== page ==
One week after losing a jury trial in the U.S. Middle District Court of Georgia, the Sabal Trail fracked methane pipeline and its purveyor of federal eminent domain, the Federal Energy Regulatory Commission (FERC), declined to appeal their huge DC District Court loss of last August.
Sierra Club, Press Release, 3 July 2018, Fracked Gas Pipeline Company and Federal Regulator Will Not Seek Supreme Court Review of Landmark Ruling: Existing Decision Means FERC Must Consider Downstream Greenhouse Gas Emissions,
WASHINGTON, D.C. — Neither the builders of the fracked gas Sabal Trail Pipeline nor the Federal Energy Regulatory Commission (FERC) will ask the Supreme Court to review a landmark ruling by the U.S. Court of Appeals for the District of Columbia Circuit from last year. That decision required FERC to consider the effects of downstream greenhouse gases when deciding whether to approve proposed pipelines that transport gas.
In response, Sierra Club Staff Attorney Elly Benson released the following statement:
“We are glad to see FERC accept its responsibility to consider greenhouse gas emissions from burning transported gas at downstream power plants. These dirty, dangerous, and unnecessary pipelines pose a threat to our communities and climate. They should not be proposed, much less built, at a time when clean, renewable energy sources are abundant and affordable. We will continue to monitor the pipeline permitting process to ensure the law is followed.”
The pipeline industry press was not thrilled. Charlie Passut, Natural Gas Intelligence, 5 July 2018, FERC Declines to Appeal Landmark GHG Case to Supreme Court,
FERC will not ask the Supreme Court to review a landmark district court ruling that found the Commission failed to adequately consider the impact of greenhouse gas (GHG) emissions before issuing a favorable environmental review for a trio of natural gas pipeline projects in the Southeast.
Spokeswoman Celeste Miller of the Federal Energy Regulatory Commission confirmed to NGI on Thursday that the Commission “did not file for Supreme Court review” a ruling issued last August by the U.S. Court of Appeals for the District of Columbia Circuit in Sierra Club et al v. FERC, No. 16-1329.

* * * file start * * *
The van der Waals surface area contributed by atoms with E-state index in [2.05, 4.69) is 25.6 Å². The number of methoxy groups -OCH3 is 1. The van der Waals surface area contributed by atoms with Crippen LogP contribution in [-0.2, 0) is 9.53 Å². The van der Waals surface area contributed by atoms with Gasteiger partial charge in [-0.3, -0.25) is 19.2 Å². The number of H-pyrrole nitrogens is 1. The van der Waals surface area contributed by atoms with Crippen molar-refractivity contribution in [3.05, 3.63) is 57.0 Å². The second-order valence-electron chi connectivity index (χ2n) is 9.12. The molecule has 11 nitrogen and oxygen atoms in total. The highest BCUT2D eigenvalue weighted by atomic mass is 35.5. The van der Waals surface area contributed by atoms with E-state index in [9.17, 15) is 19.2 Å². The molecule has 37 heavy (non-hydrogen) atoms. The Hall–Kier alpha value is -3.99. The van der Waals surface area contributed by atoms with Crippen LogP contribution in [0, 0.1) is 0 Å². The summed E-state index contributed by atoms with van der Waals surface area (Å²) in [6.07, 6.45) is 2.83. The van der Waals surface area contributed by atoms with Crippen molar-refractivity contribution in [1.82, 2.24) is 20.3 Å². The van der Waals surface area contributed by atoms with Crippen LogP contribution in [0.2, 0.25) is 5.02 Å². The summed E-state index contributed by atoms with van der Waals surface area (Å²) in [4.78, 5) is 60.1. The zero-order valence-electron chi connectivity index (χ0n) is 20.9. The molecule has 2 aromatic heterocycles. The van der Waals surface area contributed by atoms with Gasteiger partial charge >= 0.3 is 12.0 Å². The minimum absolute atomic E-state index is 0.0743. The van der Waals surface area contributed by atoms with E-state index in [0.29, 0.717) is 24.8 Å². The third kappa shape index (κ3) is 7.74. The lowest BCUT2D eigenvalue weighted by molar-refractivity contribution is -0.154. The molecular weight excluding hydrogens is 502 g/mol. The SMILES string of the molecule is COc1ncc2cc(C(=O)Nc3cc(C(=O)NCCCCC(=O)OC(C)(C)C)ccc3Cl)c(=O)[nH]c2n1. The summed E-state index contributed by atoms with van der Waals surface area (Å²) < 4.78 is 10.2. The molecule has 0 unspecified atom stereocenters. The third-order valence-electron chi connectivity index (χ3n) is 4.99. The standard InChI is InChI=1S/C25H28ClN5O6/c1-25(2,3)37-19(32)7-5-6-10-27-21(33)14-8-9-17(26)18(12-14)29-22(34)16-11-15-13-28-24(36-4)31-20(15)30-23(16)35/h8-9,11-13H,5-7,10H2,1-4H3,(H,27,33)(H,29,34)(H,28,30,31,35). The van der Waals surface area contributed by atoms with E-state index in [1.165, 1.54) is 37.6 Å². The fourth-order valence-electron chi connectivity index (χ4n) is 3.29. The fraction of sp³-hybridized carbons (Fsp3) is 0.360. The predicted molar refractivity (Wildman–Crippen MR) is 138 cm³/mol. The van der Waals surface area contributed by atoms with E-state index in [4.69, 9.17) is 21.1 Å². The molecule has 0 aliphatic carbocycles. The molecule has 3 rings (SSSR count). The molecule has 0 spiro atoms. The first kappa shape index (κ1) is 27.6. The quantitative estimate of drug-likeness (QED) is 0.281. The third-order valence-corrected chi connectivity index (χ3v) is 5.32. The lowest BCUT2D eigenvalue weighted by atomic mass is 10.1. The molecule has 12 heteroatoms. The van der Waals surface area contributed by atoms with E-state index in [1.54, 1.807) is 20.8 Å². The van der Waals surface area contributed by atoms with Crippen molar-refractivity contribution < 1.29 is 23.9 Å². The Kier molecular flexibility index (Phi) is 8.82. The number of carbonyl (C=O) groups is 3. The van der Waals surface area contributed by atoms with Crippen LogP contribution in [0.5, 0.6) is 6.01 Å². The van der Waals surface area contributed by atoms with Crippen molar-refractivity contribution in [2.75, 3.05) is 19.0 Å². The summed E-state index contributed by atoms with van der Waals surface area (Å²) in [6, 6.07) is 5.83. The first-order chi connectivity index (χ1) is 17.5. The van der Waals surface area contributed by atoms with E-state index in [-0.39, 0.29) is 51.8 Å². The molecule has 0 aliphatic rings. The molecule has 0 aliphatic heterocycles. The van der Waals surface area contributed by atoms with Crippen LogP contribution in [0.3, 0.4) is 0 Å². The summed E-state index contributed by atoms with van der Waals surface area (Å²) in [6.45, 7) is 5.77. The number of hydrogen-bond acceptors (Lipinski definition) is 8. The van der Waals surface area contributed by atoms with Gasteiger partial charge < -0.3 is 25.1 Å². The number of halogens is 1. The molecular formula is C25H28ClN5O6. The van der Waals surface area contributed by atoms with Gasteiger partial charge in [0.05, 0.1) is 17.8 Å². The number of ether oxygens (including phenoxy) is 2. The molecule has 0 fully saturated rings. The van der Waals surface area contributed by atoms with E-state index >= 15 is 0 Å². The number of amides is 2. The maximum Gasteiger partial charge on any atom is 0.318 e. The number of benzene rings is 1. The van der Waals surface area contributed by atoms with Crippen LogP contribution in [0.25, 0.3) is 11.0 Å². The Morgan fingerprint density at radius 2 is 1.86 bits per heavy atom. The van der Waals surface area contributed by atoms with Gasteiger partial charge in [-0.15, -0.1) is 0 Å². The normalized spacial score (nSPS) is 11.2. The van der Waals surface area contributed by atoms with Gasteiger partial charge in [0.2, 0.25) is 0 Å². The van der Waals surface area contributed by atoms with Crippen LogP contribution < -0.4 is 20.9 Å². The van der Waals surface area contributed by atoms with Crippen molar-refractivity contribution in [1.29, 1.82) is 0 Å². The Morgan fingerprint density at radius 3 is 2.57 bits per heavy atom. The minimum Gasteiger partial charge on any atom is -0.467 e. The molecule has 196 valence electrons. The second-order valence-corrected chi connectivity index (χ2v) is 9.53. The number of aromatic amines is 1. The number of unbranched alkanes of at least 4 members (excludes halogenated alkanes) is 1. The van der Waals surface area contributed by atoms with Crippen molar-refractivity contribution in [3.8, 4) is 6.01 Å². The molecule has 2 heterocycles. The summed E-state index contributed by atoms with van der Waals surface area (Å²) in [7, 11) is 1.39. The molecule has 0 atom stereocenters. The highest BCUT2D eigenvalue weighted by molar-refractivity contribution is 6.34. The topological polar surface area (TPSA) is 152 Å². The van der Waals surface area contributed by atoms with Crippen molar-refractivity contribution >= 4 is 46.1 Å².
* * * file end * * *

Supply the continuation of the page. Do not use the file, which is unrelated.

The district court ruling had concurred with environmental groups that FERC failed to adequately consider the impact of GHG when it issued a favorable environmental impact statement (EIS) for the Southeast Market Pipelines (SMP) project in December 2015. District court records indicated that FERC had until last Monday (July 2) to file a petition for a writ of certiorari with the Supreme Court.
Last March, FERC voted 3-2 to reinstate certification for SMP, which includes the Sabal Trail, Hillabee Expansion and Florida Southeast Connection pipeline projects. Commissioner Richard Glick dissented in reinstating the certifications and Commissioner Cheryl LaFleur dissented in part.
FERC’s vote followed a decision by the district court to deny a request by SMP’s sponsors to stay issuance of a mandate over the projects for 90 days. But the district court granted a motion by the Commission for a 45-day stay….
And during those 45 days FERC rubberstamped a Supplementary Environmental Impact Statement (SEIS) and “reinstated” the pipeline permits, which left the court’s mandate applying only to the permits of the previous FERC order.
KallanishEnergy, 6 July 2018, Appeals court verdict will stand on pipelines, climate change,
…The appeals court had vacated the pipeline permit for the $3.5 billion Southeast Markets Pipeline Project in three states because FERC had not fully considered the climate change impacts of the pipelines.
The court ruled FERC had failed to properly analyze the climate impact from the burning of natural gas the project would deliver to Florida power plants under the National Environmental Policy Act.
Later, FERC issued a revised Environmental Impact Statement for the three pipeline projects in Alabama, Georgia and especially Florida. It then approved the pipeline projects.
The pipelines stretch 685 miles to bring natural gas to Florida power plants. They include the Sabal Trail Pipeline, Florida Southeast Connection and Transco’s Hillabee Expansion. The pipelines are all in service.
Does that seem right to you? Before the court process could be completed, FERC’s rubberstamps enabled Spectra Energy (now Enbridge), NextEra (FPL’s parent), and Duke Energy to bury a 685-mile stranded-asset IED under our rivers, through our lands, and far too near our schools and hospitals. This process is broken and needs to be fixed. No more pipelines. Let the sun rise.